For example, You've got an array of checkboxes that exist at the beginning of a form:

    <INPUT type="checkbox" name="fruits[]" value="apple">apple
    <INPUT type="checkbox" name="fruits[]" value="orange">orange
    <INPUT type="checkbox" name="fruits[]" value="banana">banana

... These elements could be referenced in JavaScript like so:

<SCRIPT language="JavaScript" type="text/javascript">
    var index = 0; //could be 1 or 2 as well

However, if you added a new textbox before these elements, the checkboxes indexes become 1 - 3 instead of 0 - 2;  That can mess up what ever code you create depending on those indexes.

Instead, try referencing your html arrays in JavaScript this way.  I know it works in Netscape 4 & IE 6, I hope it to some extent is universal...

<SCRIPT language="JavaScript" type="text/javascript">
    var message = "";
    for (var i = 0; i < document.forms[0].elements['fruits[]'].length; i++)
        message += "events[" + i + "]: " + document.forms[0].elements['fruits[]'][i].value + "\n";

karatidt at web dot de
18-Nov-2002 04:57
this code selects all elements with javascript
and hands them over to an array in php *sorry my english is not good*


<script language="JavaScript">
function SelectAll(combo)
   for (var i=0;i<combo.options.length;i++)

html code:
<form name="form" action="<?php echo $_SERVER["PHP_SELF"]; ?>" method="post">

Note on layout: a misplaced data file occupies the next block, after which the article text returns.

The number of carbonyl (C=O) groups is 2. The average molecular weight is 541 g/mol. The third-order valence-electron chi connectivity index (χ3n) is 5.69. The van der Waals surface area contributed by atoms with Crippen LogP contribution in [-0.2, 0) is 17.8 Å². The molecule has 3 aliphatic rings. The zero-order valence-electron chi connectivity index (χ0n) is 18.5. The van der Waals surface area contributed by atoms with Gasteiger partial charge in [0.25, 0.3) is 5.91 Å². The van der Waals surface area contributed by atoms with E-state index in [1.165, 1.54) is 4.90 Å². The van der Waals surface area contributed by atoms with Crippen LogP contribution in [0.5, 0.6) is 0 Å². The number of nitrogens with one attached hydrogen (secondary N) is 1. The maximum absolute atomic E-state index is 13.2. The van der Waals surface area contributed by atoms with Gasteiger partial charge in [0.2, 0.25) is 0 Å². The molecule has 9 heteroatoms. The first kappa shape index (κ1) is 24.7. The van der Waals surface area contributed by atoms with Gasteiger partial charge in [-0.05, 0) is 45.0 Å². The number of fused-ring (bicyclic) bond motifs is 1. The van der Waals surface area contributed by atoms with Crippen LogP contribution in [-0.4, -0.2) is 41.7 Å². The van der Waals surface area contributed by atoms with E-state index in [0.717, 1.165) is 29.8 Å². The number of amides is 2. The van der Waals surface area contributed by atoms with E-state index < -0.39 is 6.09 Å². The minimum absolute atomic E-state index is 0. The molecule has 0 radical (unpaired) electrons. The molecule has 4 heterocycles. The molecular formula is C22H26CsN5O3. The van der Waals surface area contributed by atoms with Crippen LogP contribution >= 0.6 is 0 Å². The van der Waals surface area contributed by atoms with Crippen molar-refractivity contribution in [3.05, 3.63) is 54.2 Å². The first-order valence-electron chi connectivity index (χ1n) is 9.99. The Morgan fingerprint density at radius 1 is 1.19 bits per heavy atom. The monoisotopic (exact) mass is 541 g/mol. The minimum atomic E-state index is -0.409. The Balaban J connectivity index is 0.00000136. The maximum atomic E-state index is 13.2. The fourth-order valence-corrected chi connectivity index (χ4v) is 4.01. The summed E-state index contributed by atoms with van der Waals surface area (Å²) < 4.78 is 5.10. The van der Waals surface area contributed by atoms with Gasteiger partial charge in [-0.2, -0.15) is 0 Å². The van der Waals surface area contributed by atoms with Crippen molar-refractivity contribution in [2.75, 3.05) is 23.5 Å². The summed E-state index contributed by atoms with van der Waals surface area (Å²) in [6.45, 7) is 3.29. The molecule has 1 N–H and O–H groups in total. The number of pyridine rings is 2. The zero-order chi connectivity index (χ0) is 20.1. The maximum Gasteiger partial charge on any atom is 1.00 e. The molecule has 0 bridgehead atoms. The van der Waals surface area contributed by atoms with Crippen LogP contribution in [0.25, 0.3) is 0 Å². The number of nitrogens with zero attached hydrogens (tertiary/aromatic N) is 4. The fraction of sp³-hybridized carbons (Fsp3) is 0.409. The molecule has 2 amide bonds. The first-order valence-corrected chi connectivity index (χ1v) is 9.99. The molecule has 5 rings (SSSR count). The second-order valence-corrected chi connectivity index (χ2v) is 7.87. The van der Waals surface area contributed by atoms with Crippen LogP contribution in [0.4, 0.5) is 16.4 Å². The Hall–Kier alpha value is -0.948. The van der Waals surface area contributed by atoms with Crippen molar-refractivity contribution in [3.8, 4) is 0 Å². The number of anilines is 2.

<select name="auswahl[]" size="10" multiple>
<option value="">Bill Gates</option>
<option value="">Bill Clinton</option>
<option value="">Bart Simpson</option>
<option value="">OJ Simpson</option>
<option value="">Jay Leno</option>

<input type="submit" name="submit1"  value="OK" onclick="SelectAll(document.form.elements['auswahl[]'])">

php code:

$auswahl = $_POST["auswahl"];
foreach ($auswahl as $value)
        echo $value."<br>";
bas at cipherware dot nospam dot com
17-Oct-2002 11:52
Ad 3. "How do I create arrays in a HTML <form>?":

You may have problems to access form elements, which have [] in their name, from JavaScript. The following syntax works in IE and Mozilla (Netscape).

index = 0;
theForm = document.forms[0];
theTextField = theForm['elementName[]'][index];
cwestnea at SPAMindiana dot edu
17-Jul-2002 12:44
I've found that a neat trick is to do:

<form onSubmit=" + '[]'">

That way you can still do form.selection, instead of form.elements['selection[]'] and still capture multiple variables.
dark dot cyclo at skynet dot be
05-Jul-2002 04:58
To send all values from the multiple select, you must all select with a thing like this (javascript) :

<form OnSubmit="
for (i=0; i<SelectArray.length; i++){
  SelectArray.options[i].selected = true;
hjncom at hjncom dot net
25-May-2002 05:30
I think '[' and ']' are valid characters for name attributes.
-> InputType of 'name' attribute is 'CDATA'(not 'NAME' type)
-> about CDATA('name' attribute is not 'NAME' type!)
...CDATA is a sequence of characters from the document character set and may include character entities...
--> about character entity references in HTML 4
([ - &#91, ] - &#93)
cricel at hotmail dot com
24-May-2002 10:01
You can also use this to create multidimensional arrays:

<input type="text" name="bob[]">
<input type="text" name="bob[1][]">

makes an array of:
bob[0] = some text
bob[1] = an array
bob[1][0] = some text

Fun stuff, very helpful in submitting an entire form and putting all the data into a single array rather than naming each element....

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 Last updated: Thu, 21 Aug 2003